Millions struggle to walk up stairs – CMO’s activity guidelines must change
The government’s physical activity guidelines risk intimidating a population that struggles to meet modest activity targets like walking up a flight of stairs and so the emphasis should be changed, experts in behaviour change have warned.
The call was issued by Slimming World on National Fitness Day (7th September) after new stats revealed that one in 10 people who are overweight feel they would find it difficult or impossible to walk up a single flight of stairs and one in three would struggle to run 100 metres without stopping*.
The government’s current physical activity guidelines lead with a message encouraging people to aim for 150 minutes of moderate activity per week. Yet while this message is relatively well-known, tests carried out for the NHS show that only 6% of men and 4% of women actually meet these targets.
To tackle this, Slimming World is calling for the government to make its sub-message that adults should ‘spend less time sitting down’ more central to its recommendations, while also encouraging people to recognise that no matter what their current activity level is, any increase is beneficial as they look to build up to 150 minutes of moderate activity each week.
“While the gold standard for good health is 150 minutes of activity each week, for millions of people who currently do little or no activity, that target will seem out of reach and unachievable,” says Dr Jacquie Lavin, Slimming World Head of Nutrition and Research.
“People who struggle with weight – that’s now around two in every three people – can often have negative memories of physical activity from school or childhood. In cases like those, it’s far more important to help people take the first steps to a more active lifestyle by taking the threat out of activity, starting small and building up from there.
Simply standing up more helps lower the risk of poor health
“That’s how Slimming World’s Body Magic physical activity programme works and two-thirds of our members say they have become more active as a result.
“Simply standing up more helps lower the risk of poor health and research shows that even an extra 30 minutes per day on your feet could help you burn off significantly more energy – enough to lose around 5lbs in a year. And if you can turn that standing into moving more, then the health benefits will be even bigger.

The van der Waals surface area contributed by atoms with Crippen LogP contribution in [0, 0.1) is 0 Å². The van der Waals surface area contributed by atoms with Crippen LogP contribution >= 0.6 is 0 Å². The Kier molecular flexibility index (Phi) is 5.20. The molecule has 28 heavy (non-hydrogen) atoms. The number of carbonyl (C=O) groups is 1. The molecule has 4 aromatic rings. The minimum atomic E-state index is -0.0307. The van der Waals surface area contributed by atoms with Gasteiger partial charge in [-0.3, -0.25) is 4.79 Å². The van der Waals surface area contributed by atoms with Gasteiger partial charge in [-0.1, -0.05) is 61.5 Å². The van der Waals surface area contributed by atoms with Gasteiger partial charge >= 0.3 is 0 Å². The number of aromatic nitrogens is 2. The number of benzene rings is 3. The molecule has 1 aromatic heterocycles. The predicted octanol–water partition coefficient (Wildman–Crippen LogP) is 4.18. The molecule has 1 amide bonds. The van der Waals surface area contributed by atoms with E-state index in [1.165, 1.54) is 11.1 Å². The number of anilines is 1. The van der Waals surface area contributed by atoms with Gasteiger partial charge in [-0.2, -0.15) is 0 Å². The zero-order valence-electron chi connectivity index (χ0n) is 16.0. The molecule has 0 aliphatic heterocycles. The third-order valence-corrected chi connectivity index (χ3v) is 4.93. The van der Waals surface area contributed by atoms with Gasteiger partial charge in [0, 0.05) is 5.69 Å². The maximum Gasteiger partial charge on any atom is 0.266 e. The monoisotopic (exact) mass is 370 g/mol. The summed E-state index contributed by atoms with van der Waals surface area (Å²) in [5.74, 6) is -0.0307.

“The fact that so few people meet the current guidelines and millions of people struggle with even modest levels of activity shows that the current guidance isn’t working.
“Spending lots of time sitting down can increase our risk of a range of conditions including Type 2 diabetes and heart disease and can increase a person’s chances of struggling with their weight.
“We’d like to see the government address this by changing the focus of their guidelines to encourage more people out of their seats and thinking about how they can increase the amount of time they spend being active too. As they build their confidence and fitness, that’s the time to bring in the 150 minutes per week message.” –ends-
* The survey of 2,038 people with a BMI of 25kg/m², conducted with Ipsos MORI, found that the following proportion of people would find it difficult, very difficult or impossible to complete a number of activity tasks.
- 33% - run 100m without stopping
- 10% - walk 100m without feeling out of breath
- 47% - play football for 45 minutes
- 8% - tie own shoelaces
- 42% - do 10 press-ups
- 28% - swim four lengths of a standard swimming pool
- 9% - walk up a single flight of stairs
- 17% - cycle for 15 minutes
- 46% - do a ‘pull-up’
Notes to Editors
About Slimming World
Slimming World was founded by Margaret Miles-Bramwell (OBE, FRSA) in 1969. There are now more than 14,000 weekly groups supporting 800,000 members across the UK and Republic of Ireland. Groups are run by a network of 4,000 community-based Slimming World Consultants, who receive specific training in the role of diet and physical activity in weight management, as well as sophisticated behaviour-change techniques.
Slimming World’s healthy eating plan, Food Optimising, is based on the science of satiety and energy density. Our phased activity programme, Body Magic, eases members into activity until it becomes an intrinsic part of their daily routine. The principles behind Slimming World’s philosophy are based on a deep understanding of the challenges faced by overweight people and recognition that those who struggle with weight carry a double burden, the weight itself and a burden of guilt and shame about their weight. Slimming World’s programme integrates practical, up-to-date advice with a highly developed support system based on care and compassion, and Consultant training focuses on facilitating behaviour change in a warm and friendly group environment. Consultant training is delivered through the Slimming World Academy. Slimming World also invests in a comprehensive research programme to develop its support for long-term weight management. The group support provided by Slimming World is recognised as effective by the National Institute for Health and Clinical Excellence (NICE) and the NHS.
All information correct when published. Please see the top of this release for the publish date and for up-to-date information please download the current Slimming World Fact Sheet.